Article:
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How to be a financially literate millennial

By | August 23, 2018

Are you a financially literate millennial? Despite headlines forecasting impending doom for millennials who are not saving enough to buy a home and for retirement, recent research has revealed more than a third of Aussies aged 22-37 are saving to buy a property within the next three years.

Altitude Advisory Business Advisor Jack Thiel has this advice for a generation that faces more financial challenges than their parents did.

Why not have a house and smashed avocado? It’s not that hard, it just requires a basic understanding of money and a bit of grit.

Why the grit? Well, because it’s a lot more fun to spend money than to save it. Below are a few of the key concepts which helped me to: move out of home by 21, buy a house by 24 and eat smashed avocado whenever I please.

First things first, you need a budget

I only know one other ‘millennial’ who has a budget… that’s my sister. Why do we have budgets? Because life has a lot of costs, many of which are unpredictable and unexpected.

Preparing a budget ensures you are thinking about these things and providing for them ahead of time. It basically means that if you’re sticking reasonably close to your budget you’ll be fine when that unexpected knee surgery comes up… you won’t be sitting in a public hospital waiting weeks to get the work done or worse, unable to afford it altogether (I’m not a health insurance expert, but you get the point).

Not to mention, you won’t have to publicly complain that the government isn’t doing enough to help… go help yourself!

“Don’t tell me what you value, show me your budget, and I’ll tell you what you value.” – Joe Biden (smart guy).

Stay out of debt

Credit cards
Do not think that those little ‘points’ you earn with every dollar you spend on your credit card are the credit companies being nice… they know what they are doing. Firstly, you spend more with a credit card because you don’t notice it. Secondly, all they need is for you to miss one payment and those massive interest rates kick-in (say goodbye to any benefit those points provided).

If you do happen to have racked up a decent credit card debt then listen to and follow this advice:
A. Find a company providing an interest-free card (say 24 months interest free).
B. Sign up, get the card.
C. Pay-off all your previous credit card debt.
D. Cut up the credit card, get a debit card and live a life you can afford!

Loans
If someone ever tells you, “oh just get the new one, you need a loan to get your credit rating up anyway” then please give them a nice ol’ slap across the cheeks because that is some seriously dangerous advice.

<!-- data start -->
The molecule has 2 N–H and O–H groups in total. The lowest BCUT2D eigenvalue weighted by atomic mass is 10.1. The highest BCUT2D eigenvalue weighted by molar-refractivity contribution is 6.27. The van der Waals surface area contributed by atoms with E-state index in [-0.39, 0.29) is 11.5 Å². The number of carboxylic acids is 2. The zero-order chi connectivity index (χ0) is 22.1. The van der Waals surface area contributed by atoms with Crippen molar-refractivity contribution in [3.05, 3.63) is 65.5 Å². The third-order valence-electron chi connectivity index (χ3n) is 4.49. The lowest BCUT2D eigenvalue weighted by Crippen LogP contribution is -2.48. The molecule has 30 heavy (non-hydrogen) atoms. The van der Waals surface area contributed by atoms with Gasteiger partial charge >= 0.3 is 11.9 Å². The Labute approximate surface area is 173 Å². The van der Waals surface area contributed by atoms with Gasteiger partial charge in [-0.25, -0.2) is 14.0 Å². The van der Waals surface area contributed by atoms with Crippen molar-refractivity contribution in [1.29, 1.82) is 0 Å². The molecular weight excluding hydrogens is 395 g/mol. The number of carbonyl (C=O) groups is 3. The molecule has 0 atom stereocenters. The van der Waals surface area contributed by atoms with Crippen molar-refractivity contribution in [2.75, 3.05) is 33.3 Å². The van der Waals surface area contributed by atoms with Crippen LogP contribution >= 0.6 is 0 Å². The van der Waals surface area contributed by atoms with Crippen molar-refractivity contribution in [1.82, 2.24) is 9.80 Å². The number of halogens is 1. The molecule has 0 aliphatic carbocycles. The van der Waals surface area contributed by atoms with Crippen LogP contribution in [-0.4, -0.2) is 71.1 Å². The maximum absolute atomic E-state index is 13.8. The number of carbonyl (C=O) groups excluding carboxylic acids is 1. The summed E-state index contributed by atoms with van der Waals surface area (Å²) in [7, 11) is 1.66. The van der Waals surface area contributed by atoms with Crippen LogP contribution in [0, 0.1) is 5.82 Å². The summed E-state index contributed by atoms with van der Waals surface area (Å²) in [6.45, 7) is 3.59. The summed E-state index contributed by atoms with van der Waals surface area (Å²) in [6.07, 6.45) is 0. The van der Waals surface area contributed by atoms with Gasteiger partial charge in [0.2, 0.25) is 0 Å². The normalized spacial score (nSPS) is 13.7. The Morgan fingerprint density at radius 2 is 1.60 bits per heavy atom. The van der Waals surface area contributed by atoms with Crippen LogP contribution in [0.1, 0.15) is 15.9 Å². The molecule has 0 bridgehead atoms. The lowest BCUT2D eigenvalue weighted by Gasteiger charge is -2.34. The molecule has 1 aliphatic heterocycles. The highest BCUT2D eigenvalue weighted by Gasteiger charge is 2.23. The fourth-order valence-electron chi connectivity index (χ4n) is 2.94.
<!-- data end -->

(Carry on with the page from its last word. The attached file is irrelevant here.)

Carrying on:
Firstly, loans are not good, they are not fun and they certainly are not something you want to get yourself into when you don’t need to. There is an exception to this and that is your house.

My Dad always taught me that a house is different:

“When you take out a loan for a house you get an investment and you want it to go up in value, but if it does drop, at least you still have a roof over your head.” – Dad (clever man)

Manage your risk

High risk, high reward is true. Most of those millionaire and billionaire entrepreneurs are serious risk takers majority of the time and have usually (on multiple occasions) risked everything to get where they are.

There is nothing wrong with following in their footsteps, but understand it won’t just happen and it could cost you a whole lot more than you expect (oh, and say goodbye to having a life, so you’d better enjoy what you’re doing).

When we talk about money the only thing other than risk and luck that can increase your returns is hard work. So work bloody hard so you don’t have to take so many risks! Do not chase get-rich-quick schemes, understand the power of getting rich slowly.

Getting rich slowly: The power of compound interest

This right here is what compounding looks like with annual deposits of only $3k and returns of 5%:

As you can see the initial growth is slow and you may feel like you’re not getting anywhere, but one day down the line you will hit a type of “inflection-point” where you really see the benefits.

At this point growth can continue even without further investment from yourself. This is making your money work for you. If you don’t believe me, take the word of someone you can trust:

“Compound interest is the 8th wonder of the world. He who understands it, earns it, he who doesn’t, pays it.” – Albert Einstein (smart guy)

It is important to note the “he who doesn’t, pays it” part because this graph can also apply to your debt. If you don’t get on top of it soon enough the interest will be earning interest and it will soon become an unfathomable challenge to pay off.

This article first appeared in Jack Thiel’s blog page here.

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